2022 Braves Player Review: Dylan Lee

Dylan Lee is a good middle reliever, and a great baseball story. He was “the first pitcher in history to make his first big league start in a World Series game,” though that’s not really fair, and it’s only slightly accurate: he was being used as an opener, which is just an early-inning middle reliever. A year later, Lee spent the full season with the club, and he was a mid- to late-inning middle reliever. A very effective one, actually, with a sparkling 5.9 K/BB ratio and a 2.13 ERA.

Not a bad rookie campaign for a 10th-round draft pick who the previous year had gotten cut in March by the woeful Marlins, then picked up by the Braves in April and thrown into the fire for a World Series cup of coffee in October, and earning a ring after throwing only two regular season innings prior to 2022.

So, again, great story. But how good a pitcher is he?

His Statcast page is quite underwhelming: 29th percentile in fastball velo (of course, his average fastball is still 92.2 mph, and when you and I were growing up, that was considered pretty good; times have changed, kiddos), and 56th percentile in fastball spin. And he only has one other main offering, a slider that averages 83.8 mph; every once in a while, he’ll feature a changeup, but it’s a little faster than his slider and he throws it about as frequently as Spencer Strider.

But you’re not going to tick off too many managers if all you do is show up and throw strikes, and that’s what Lee has done since Alex Anthopoulos picked him up. While he typically posted a BB/9 around 3.0 in the Marlins system, Lee posted a BB/9 of 1.2 in Gwinnett in 2021, and 1.8 in Atlanta in 2022. A reliever who doesn’t give out free passes is a skipper’s best friend.

Though, actually, what he throws aren’t strikes, exactly: they’re pitches batters swing at. Though Lee never walks anybody, fewer than half of the pitches he throws are strikes. Statcast reveals that he makes his money exactly where he has to: the shadow zone, the edge of the zone, where about half the pitches are called balls and half are called strikes. Nearly all of his effectiveness is here, and nearly none of it is in the heart of the plate.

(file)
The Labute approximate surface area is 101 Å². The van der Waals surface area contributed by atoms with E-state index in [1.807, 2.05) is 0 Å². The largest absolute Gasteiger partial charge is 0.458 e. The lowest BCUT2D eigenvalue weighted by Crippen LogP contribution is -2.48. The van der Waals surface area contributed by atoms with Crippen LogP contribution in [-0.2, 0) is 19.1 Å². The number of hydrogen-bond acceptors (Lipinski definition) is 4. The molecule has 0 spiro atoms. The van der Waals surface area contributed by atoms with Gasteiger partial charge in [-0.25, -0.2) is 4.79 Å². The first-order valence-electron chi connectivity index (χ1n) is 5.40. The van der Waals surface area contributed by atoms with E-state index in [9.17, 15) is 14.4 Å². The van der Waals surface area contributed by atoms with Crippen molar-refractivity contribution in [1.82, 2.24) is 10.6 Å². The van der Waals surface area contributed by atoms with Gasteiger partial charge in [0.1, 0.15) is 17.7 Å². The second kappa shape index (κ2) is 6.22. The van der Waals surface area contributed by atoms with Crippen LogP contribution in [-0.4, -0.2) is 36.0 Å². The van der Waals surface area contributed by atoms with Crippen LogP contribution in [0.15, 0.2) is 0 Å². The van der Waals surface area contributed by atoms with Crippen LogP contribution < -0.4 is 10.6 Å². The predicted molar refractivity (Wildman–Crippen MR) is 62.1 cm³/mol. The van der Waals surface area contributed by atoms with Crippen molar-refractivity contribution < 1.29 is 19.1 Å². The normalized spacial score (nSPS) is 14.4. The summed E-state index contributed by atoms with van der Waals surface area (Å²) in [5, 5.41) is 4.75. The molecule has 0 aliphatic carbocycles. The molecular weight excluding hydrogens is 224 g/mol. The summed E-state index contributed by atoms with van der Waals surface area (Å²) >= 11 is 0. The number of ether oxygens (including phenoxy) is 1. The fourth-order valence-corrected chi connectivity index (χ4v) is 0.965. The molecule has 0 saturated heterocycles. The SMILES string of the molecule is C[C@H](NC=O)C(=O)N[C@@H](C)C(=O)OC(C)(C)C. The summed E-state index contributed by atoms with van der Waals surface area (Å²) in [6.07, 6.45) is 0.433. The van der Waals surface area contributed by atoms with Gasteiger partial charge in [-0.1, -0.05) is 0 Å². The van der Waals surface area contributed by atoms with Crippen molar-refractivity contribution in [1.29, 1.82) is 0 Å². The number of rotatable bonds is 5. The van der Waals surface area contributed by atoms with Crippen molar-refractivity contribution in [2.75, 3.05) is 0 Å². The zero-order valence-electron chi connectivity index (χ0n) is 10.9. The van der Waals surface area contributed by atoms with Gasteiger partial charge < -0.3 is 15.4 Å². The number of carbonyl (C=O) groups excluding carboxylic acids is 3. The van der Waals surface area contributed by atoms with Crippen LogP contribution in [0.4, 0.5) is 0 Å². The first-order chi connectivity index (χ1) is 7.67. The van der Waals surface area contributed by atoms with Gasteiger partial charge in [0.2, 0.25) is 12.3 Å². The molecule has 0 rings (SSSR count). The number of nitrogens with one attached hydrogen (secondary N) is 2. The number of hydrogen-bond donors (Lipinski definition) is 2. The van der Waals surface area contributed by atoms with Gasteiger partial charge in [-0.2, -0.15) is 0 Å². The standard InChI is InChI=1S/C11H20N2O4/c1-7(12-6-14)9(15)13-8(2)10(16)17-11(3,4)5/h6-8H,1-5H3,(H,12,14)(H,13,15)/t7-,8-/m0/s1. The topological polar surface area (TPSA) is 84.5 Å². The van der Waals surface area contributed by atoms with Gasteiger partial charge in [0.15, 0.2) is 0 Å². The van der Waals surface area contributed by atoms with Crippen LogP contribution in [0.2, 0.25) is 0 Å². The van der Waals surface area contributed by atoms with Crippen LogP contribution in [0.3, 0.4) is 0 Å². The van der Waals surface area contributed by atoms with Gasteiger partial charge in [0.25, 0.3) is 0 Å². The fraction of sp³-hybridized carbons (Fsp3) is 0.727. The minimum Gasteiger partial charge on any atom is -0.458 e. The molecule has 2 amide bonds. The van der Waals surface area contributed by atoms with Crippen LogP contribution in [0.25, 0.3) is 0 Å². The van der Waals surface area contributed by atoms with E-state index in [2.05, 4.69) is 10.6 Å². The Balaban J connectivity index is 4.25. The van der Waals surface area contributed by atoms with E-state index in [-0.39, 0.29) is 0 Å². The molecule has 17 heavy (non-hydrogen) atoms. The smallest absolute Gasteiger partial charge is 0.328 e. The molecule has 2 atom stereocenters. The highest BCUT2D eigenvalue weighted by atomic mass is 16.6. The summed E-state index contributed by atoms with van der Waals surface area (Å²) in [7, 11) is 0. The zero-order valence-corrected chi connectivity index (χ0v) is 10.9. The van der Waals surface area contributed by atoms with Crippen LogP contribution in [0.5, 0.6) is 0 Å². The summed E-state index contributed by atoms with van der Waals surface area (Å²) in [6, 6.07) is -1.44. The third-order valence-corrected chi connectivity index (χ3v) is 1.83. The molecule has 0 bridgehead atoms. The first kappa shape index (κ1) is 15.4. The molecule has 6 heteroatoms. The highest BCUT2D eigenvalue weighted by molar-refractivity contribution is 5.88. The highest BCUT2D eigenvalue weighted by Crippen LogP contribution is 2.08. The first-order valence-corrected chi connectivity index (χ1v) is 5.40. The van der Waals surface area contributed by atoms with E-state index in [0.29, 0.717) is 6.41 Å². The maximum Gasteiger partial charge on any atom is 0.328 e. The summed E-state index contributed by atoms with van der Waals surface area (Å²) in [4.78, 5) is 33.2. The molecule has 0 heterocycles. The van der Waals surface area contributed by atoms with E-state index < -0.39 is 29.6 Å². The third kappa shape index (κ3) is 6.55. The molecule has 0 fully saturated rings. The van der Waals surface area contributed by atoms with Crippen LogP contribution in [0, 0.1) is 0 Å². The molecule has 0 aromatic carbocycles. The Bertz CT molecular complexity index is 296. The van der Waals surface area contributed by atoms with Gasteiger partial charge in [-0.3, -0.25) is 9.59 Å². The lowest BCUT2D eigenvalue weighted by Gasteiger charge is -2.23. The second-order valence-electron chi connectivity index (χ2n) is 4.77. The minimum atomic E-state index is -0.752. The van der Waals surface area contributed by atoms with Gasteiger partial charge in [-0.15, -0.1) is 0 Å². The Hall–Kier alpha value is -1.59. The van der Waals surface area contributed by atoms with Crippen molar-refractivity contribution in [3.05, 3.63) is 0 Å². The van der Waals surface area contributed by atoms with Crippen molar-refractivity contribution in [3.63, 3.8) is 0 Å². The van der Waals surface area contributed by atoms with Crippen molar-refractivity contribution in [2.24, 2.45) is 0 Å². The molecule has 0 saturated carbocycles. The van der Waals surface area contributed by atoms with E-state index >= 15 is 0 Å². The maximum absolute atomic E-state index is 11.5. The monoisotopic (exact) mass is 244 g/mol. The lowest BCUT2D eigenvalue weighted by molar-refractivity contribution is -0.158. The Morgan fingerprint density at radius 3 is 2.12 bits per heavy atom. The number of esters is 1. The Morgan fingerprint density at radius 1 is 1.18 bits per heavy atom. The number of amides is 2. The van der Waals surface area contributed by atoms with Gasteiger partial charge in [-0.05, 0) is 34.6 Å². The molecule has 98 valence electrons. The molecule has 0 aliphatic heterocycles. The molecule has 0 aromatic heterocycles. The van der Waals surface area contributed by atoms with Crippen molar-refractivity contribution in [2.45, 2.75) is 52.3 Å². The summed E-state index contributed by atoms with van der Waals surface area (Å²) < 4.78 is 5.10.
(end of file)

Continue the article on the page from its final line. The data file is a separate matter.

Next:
That’s a contrast to, say, another two-pitch pitcher the Braves have. Spencer Strider gets nearly as many outs in the heart of the zone as he does in the shadow. Given the difference in stuff, Lee is exactly where he needs to be.

Of course, we only have a single season’s data to go on, and it’s hard to predict that Lee will be able to keep this up. In small ways, he’s fairly certain to regress: his ERA won’t be 2.10 again, his strand rate was probably a little too lucky, and perhaps his BABIP was too, not to mention the unknown of how he and all the pitchers will be affected by losing both Dansby Swanson and defensive overshifting.

But it’s easy to root for a late-round draft pick who is getting the most out of his ability, and who comes out of the pen and just doesn’t walk anybody.

Who were the five greatest left-handed middle relievers in the Atlanta Braves bullpen in 2022? Dylan, Dylan, Dylan, Dylan, and Dylan.

18 thoughts on “2022 Braves Player Review: Dylan Lee”

  1. Thank you Mr. Remington.

    Although it is only “suggestive” and not “determinative,” ZIPS team projections are up today on Fangraphs and Braves are projected to win 96, Mets 84. The next best wins number of anybody is 91. That is a pure computer analysis. So, to say “oh, we desperately need to make a big move,” seems quite overstated.